It had been estimated to bring $7,000–$9,000, but Untitled (Owl) went for $48,750 at auction today in Chicago, including buyer’s fees – not a surprise, in a way, as it had served as an iconic representation of the paper sculptures of Irving Harper on the cover of a book and on a poster advertising a museum show of his work last year, the only one ever mounted. And besides, it is a piece of art that stops you in your tracks, maybe even resembling slightly its creator himself. It was clearly a gem of the auction, among many gems.
The owl, along with 306 other sculptures Harper created in his spare time over the course of 40 years, was included in the sale run by Wright auction house in its Chicago office. The lot represented the entire body of Harper’s work, except for fewer than 10 pieces that were given as gifts or otherwise separated from the larger group.
Wright had estimated the value of sculptures to typically range from $3,000 to $5,000, suggesting the sale would gross of $900,000 to $1.5 million before buyer’s fees of 25 percent. After a marathon session that began at noon today and ended at 9 p.m., requiring a change of auctioneers midway, the sculptures were sold at prices ranging from a low of $313 for an abstract wall composition to the nearly $50,000 for the owl. The next nearest grossing sculptures to the owl were three abstract wall pieces that went for $22,500, $17,500 and and $17,188. In all, the sale grossed just under $1.2 million, on the low end of Wright’s estimate.
The auction leaves a bittersweet legacy. Harper never wanted to part with the paper sculptures he created over the years – his friends, he called them – but now they will be dispersed far and wide.
Harper, a genius of modern design and a cornerstone of the design firm of George Nelson Associates in the 1950s, died August 4 at age 99 at his home in Rye, New York, where he lived for more than 60 years and where he began creating paper sculptures around 1964.
The sculptures themselves are remarkable from almost any perspective – their subject matter, and the how, when and why they were made. But perhaps more interesting is the man who made them.
Harper went to work as a graphic designer for George Nelson in 1947, near the time Nelson began as design director for the Herman Miller furniture company. Harper created the stylized “M” logo for Herman Miller that is still in use by the company today. He also went on to create some icons of modern furniture, including the Marshmallow Sofa, and had his hand in some of the biggest projects of the Nelson office, including work on the Chrysler Pavilion at the New York World’s Fair in 1964 and ’65.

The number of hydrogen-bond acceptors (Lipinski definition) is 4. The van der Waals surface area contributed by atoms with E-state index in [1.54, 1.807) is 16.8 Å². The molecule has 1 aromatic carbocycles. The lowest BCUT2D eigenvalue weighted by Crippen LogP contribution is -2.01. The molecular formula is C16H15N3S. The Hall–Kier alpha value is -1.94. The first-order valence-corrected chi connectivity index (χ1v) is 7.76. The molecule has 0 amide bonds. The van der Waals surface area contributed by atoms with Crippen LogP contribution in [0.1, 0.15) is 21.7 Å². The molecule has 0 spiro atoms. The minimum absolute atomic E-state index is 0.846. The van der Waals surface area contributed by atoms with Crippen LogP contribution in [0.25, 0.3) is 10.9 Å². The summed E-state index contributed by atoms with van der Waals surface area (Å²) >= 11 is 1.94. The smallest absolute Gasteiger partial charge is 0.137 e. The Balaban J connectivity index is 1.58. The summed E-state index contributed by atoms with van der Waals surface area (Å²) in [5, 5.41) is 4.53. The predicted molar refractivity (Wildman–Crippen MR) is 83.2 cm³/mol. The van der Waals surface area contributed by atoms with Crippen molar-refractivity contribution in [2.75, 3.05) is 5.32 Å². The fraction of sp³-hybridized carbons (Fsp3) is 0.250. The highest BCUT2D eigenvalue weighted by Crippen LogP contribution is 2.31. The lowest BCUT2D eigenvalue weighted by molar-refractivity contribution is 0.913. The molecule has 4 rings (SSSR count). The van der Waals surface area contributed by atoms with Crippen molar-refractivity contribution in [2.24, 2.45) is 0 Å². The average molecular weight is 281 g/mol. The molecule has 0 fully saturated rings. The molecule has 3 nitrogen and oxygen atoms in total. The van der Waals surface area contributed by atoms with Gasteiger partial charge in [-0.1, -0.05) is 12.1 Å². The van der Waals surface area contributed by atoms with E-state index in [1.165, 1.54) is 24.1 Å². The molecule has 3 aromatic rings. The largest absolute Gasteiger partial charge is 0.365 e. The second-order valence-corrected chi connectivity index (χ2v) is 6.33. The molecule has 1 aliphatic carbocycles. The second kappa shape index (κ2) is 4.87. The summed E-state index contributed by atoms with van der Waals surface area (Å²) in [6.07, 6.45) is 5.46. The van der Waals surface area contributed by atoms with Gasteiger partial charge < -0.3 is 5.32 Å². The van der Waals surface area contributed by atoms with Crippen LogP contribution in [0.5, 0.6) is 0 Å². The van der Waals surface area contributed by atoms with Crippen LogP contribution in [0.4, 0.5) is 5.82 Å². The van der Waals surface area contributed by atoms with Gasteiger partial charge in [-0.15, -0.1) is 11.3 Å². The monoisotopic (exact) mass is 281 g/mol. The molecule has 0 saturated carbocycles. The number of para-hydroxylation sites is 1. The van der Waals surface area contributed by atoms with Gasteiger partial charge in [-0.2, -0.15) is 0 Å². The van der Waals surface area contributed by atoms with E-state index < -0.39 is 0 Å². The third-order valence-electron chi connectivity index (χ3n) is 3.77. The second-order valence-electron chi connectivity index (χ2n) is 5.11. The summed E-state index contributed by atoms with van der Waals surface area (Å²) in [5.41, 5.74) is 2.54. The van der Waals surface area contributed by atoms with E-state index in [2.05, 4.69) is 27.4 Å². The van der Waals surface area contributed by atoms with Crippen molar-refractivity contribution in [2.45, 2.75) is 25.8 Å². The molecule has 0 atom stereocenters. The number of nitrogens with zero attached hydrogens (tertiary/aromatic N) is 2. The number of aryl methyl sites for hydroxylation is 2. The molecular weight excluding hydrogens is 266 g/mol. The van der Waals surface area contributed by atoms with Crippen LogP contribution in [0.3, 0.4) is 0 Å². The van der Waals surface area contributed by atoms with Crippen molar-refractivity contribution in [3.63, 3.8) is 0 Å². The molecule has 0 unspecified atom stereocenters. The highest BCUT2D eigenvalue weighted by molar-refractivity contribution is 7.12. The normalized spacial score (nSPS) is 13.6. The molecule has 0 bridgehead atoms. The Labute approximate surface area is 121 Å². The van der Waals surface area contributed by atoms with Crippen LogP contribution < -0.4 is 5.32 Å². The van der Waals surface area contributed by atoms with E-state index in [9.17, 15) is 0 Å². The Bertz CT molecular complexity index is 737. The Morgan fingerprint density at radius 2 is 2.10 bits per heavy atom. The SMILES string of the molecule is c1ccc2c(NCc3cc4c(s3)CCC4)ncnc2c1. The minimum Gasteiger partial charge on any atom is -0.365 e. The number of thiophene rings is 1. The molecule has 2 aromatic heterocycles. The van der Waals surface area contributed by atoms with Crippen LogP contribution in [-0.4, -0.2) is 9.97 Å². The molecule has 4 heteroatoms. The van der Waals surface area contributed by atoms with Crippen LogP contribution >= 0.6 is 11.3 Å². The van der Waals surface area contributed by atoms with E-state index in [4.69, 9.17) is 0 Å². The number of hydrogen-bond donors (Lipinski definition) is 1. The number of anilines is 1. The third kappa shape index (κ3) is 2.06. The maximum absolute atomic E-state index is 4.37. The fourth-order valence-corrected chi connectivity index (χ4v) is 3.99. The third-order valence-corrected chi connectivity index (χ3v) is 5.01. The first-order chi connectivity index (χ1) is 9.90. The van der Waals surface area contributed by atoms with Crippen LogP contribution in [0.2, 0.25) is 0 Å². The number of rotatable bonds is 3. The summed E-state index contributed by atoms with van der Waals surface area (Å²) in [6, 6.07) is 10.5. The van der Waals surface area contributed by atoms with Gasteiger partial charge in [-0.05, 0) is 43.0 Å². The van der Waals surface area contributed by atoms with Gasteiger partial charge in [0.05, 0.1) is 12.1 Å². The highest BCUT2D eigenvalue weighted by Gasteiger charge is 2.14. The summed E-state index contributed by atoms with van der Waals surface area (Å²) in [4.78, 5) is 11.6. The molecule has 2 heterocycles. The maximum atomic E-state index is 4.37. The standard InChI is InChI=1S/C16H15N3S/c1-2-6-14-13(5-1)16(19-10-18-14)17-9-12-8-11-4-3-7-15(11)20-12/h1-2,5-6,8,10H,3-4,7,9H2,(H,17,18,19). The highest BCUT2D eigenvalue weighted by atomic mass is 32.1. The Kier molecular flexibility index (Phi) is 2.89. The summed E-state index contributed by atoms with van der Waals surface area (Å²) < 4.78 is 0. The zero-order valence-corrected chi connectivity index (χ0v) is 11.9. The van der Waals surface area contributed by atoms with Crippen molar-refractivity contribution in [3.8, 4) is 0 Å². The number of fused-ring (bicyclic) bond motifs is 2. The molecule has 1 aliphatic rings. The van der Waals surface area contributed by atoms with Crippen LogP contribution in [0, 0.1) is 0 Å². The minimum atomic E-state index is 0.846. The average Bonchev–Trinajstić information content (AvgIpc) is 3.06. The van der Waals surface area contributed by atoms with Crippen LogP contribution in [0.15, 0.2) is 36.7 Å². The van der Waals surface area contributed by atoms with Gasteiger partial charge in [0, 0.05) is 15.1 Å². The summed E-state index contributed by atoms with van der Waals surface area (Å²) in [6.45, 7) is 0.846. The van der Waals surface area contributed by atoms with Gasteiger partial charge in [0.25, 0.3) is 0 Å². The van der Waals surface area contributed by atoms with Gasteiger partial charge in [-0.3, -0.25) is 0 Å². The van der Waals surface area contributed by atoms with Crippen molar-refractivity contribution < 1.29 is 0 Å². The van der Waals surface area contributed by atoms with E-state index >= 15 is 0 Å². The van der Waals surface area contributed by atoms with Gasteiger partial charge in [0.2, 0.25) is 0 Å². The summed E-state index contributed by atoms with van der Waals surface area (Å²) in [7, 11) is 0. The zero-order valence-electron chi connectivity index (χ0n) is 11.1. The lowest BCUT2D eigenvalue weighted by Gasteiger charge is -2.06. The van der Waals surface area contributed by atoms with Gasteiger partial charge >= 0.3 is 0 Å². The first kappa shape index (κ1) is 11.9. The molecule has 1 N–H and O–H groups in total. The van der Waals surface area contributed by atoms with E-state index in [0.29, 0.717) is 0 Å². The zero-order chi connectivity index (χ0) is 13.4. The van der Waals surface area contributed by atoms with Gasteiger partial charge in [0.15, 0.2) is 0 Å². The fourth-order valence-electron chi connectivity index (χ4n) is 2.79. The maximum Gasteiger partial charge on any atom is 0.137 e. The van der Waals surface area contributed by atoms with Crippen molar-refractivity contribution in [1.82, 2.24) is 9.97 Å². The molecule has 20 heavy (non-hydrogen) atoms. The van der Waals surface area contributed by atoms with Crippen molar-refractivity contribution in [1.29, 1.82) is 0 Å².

It was during that latter time that Harper, under tremendous pressure by day, began idly assembling paper sculptures to relax in the evenings, drawing on his model-making skills (creasing, folding and gluing paper) learned while training as a young man to become an architect.
He got hooked on the pastime and continued for nearly 40 years, quitting rather suddenly. By the time he finished, he had made the 300-plus pieces spanning an astonishing range of topics, from abstract figures and collages to representational and realistic people, animals and inexplicable creatures.
The auction lot on the Wright website offers a breathtaking panorama of his work. And the auction catalog presents a fascinating and enlightening look at Harper’s life and the workings of the George Nelson office.
The paper sculptures, on the other hand, present a glimpse of the other Irving Harper, the private and quiet man who sought rest in crafting his friends. After decades together under one roof in Rye, those friends will likely never be gathered again in one place.
More about Harper’s sculptures
A single museum show of his work: Harper had no interest in showing his paper sculptures or selling them. But he finally relented and agreed to a modest show, Irving Harper: A Mid-Century Mind at Play, at the Rye (N.Y.) Arts Center from September 2014 through January 2015. Here’s a link to supporting web pages for the show, which feature video and many photos of Harper in his home with his sculptures.
The book that first told the story: The world at large first had a chance to learn of Harper’s extraordinary sculptures from Michael Maharam, the CEO of Maharam fabrics. of Harper’s sculptures was published With Julie Lasky, he wrote Irving Harper: Works in Paper, which was published in 2013 by Skira Rizzoli. The book is available from Maharam and elsewhere and is the next best thing to the sculptures and the man himself, both treasures.